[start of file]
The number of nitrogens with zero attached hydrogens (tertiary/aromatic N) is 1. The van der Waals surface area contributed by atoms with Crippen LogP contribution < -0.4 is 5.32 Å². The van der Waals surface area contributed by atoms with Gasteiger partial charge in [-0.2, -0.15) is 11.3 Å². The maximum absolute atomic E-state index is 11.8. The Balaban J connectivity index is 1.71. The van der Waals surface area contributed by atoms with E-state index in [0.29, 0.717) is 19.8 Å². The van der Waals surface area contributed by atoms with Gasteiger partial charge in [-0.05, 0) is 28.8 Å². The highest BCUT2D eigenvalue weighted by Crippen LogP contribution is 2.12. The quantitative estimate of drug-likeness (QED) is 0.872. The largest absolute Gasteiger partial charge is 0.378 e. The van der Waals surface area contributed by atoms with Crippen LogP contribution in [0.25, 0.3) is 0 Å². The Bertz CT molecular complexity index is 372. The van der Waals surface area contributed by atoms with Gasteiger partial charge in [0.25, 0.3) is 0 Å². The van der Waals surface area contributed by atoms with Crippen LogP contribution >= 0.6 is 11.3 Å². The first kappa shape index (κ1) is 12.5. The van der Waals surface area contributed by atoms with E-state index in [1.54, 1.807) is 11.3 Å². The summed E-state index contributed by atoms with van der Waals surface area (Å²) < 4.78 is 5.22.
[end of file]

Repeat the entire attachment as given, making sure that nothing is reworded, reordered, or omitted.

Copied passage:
The number of nitrogens with zero attached hydrogens (tertiary/aromatic N) is 1. The van der Waals surface area contributed by atoms with Crippen LogP contribution < -0.4 is 5.32 Å². The van der Waals surface area contributed by atoms with Gasteiger partial charge in [-0.2, -0.15) is 11.3 Å². The maximum absolute atomic E-state index is 11.8. The Balaban J connectivity index is 1.71. The van der Waals surface area contributed by atoms with E-state index in [0.29, 0.717) is 19.8 Å². The van der Waals surface area contributed by atoms with Gasteiger partial charge in [-0.05, 0) is 28.8 Å². The highest BCUT2D eigenvalue weighted by Crippen LogP contribution is 2.12. The quantitative estimate of drug-likeness (QED) is 0.872. The largest absolute Gasteiger partial charge is 0.378 e. The van der Waals surface area contributed by atoms with Crippen LogP contribution in [0.25, 0.3) is 0 Å². The Bertz CT molecular complexity index is 372. The van der Waals surface area contributed by atoms with Gasteiger partial charge in [0.25, 0.3) is 0 Å². The van der Waals surface area contributed by atoms with Crippen LogP contribution >= 0.6 is 11.3 Å². The first kappa shape index (κ1) is 12.5. The van der Waals surface area contributed by atoms with E-state index in [1.54, 1.807) is 11.3 Å². The summed E-state index contributed by atoms with van der Waals surface area (Å²) < 4.78 is 5.22.